Python - Positional Arguments

The list of variables declared in the parentheses at the time of defining a function are the formal arguments. A function may be defined with any number of formal arguments.

While calling a function −

  • All the arguments are required

  • The number of actual arguments must be equal to the number of formal arguments.

  • Formal arguments are positional. They Pick up values in the order of definition.

  • The type of arguments must match.

  • Names of formal and actual arguments need not be same.


def add(x,y):
   print ("x={} y={} x+y={}".format(x,y,z))


It will produce the following output

x=10 y=20 x+y=30

Here, the add() function has two formal arguments, both are numeric. When integers 10 and 20 passed to it. The variable a takes 10 and b takes 20, in the order of declaration. The add() function displays the addition.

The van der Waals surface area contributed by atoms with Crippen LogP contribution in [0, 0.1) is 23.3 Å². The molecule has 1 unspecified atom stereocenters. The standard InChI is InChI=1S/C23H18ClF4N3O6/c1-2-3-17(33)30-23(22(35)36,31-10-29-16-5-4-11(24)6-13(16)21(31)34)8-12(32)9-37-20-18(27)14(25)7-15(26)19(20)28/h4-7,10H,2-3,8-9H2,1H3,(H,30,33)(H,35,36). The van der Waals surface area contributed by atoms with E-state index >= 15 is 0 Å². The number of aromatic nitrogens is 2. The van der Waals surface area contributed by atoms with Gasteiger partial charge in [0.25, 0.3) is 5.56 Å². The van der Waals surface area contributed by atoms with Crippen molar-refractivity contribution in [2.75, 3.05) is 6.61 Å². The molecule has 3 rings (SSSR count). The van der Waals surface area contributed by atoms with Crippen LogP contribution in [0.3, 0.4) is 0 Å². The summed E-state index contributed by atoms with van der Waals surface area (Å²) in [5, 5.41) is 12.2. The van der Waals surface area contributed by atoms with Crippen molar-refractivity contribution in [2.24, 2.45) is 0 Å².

Python also raises error when the number of arguments don't match. Give only one argument and check the result.

TypeError: add() missing 1 required positional argument: 'y'

Pass more than number of formal arguments and check the result −

add(10, 20, 30)
TypeError: add() takes 2 positional arguments but 3 were given

Data type of corresponding actual and formal arguments must match. Change a to a string value and see the result.


It will produce the following output

TypeError: can only concatenate str (not "int") to str
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